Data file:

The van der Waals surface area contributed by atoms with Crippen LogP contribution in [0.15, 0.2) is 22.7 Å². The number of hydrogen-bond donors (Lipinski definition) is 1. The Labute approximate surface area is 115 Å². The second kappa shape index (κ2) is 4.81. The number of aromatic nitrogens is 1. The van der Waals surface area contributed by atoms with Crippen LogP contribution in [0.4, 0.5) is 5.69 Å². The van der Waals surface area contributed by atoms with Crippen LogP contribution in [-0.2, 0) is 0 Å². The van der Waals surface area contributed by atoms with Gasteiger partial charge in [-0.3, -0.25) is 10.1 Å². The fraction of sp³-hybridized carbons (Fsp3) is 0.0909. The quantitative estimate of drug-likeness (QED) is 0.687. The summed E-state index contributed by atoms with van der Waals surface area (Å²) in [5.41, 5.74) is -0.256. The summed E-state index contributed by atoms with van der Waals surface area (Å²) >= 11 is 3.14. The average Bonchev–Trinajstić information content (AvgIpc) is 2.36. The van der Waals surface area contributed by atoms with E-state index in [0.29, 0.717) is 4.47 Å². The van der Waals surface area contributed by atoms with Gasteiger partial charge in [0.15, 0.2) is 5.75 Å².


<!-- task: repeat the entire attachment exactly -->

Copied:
The van der Waals surface area contributed by atoms with Crippen LogP contribution in [0.15, 0.2) is 22.7 Å². The number of hydrogen-bond donors (Lipinski definition) is 1. The Labute approximate surface area is 115 Å². The second kappa shape index (κ2) is 4.81. The number of aromatic nitrogens is 1. The van der Waals surface area contributed by atoms with Crippen LogP contribution in [0.4, 0.5) is 5.69 Å². The van der Waals surface area contributed by atoms with Crippen LogP contribution in [-0.2, 0) is 0 Å². The van der Waals surface area contributed by atoms with Gasteiger partial charge in [-0.3, -0.25) is 10.1 Å². The fraction of sp³-hybridized carbons (Fsp3) is 0.0909. The quantitative estimate of drug-likeness (QED) is 0.687. The summed E-state index contributed by atoms with van der Waals surface area (Å²) in [5.41, 5.74) is -0.256. The summed E-state index contributed by atoms with van der Waals surface area (Å²) >= 11 is 3.14. The average Bonchev–Trinajstić information content (AvgIpc) is 2.36. The van der Waals surface area contributed by atoms with E-state index in [0.29, 0.717) is 4.47 Å². The van der Waals surface area contributed by atoms with Gasteiger partial charge in [0.15, 0.2) is 5.75 Å².